Ghirza: Roman town in Libya, one of the main archaeological sites of the country.
Ghirza: Mausoleum North-C
Ghirza's North Cemetery is about half a kilometer west of the center of the desert town. Unlike the tombs on the South Cemetery, which look like obelisks, the mausoleums of this cemetery resemble temples, comparable to the mausoleum of Qasr Banat. In Graeme Barker e.a., Farming the Desert. The UNESCO Libyan Valleys Archaeological Survey (1996), the North Cemetery of Ghira is known as Gh129.
Mausoleum C was built by Marchius Nimmire and Maccurasan for their parents Marchius Chullam and Varnychsin. The builders, Nimmire and Maccurasan, almost certainly represent the fourth generation of Marchii buried on Ghirza's northern necropolis and must have lived in the last quarter of the fourth century.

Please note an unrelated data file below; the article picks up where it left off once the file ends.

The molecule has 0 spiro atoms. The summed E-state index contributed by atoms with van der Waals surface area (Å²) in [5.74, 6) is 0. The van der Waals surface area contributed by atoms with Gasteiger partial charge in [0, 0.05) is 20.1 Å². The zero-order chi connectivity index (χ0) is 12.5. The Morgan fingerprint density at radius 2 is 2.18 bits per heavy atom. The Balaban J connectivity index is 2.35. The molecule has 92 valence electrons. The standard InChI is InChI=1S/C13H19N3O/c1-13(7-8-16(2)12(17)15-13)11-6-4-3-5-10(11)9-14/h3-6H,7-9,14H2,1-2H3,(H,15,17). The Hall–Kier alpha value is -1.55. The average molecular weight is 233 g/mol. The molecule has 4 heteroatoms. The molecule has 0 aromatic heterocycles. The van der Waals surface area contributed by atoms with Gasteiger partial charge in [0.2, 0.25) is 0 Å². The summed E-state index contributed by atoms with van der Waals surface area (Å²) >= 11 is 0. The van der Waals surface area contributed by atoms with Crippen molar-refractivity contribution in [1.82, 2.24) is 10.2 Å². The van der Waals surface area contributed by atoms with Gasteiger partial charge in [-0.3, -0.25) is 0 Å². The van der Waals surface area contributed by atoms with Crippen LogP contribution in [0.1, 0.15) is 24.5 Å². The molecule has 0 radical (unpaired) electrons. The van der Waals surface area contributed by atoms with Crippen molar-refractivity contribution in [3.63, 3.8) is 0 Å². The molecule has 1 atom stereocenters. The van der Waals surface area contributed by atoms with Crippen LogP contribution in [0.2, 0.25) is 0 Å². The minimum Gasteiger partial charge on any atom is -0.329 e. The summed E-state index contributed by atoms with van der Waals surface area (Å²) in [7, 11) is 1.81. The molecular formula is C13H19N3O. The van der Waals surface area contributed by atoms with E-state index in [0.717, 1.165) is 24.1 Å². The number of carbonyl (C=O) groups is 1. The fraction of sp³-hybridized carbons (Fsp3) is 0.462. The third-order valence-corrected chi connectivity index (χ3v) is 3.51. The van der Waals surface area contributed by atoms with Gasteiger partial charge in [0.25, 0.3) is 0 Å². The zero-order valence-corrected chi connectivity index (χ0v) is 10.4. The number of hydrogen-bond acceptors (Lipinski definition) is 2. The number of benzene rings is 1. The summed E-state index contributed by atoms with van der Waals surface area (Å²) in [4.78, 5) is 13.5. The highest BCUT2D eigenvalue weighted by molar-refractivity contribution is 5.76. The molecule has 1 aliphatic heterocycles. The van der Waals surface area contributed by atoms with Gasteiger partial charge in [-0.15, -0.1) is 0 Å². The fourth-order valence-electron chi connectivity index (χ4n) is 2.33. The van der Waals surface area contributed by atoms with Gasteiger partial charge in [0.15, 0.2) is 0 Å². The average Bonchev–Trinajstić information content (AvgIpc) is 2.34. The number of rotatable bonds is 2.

Like Mausoleum A and Mausoleum B, this monument was built on a high platform, and faces east, to the place where the sun rises and to the village where the dead used to live. The monument is surrounded by classical columns - Corinthian ones this time. On the west and south sides, the friezes have survived. On the west side, we can discern two people: one of them is playing a harp, the other is carrying an amphora. To the right, we can see a man feeding a dromedary standing in front of a small gate.
The well-preserved relief on the south side shows, from left to right, a man watering flowers, two oxen, two date palms, and two hunting scenes. The first of these shows a man directing a spear against an animal that looks like a hyena; we can also see a lioness, the hunter's dog, and a man who has been killed and is being devoured by a hyena. The second scene shows a hunter and two dogs attacking a wild bull. On the spandrels, flowers are depicted and fishes, a very common motif in the art of the Sahara (and still used on Libyan textiles).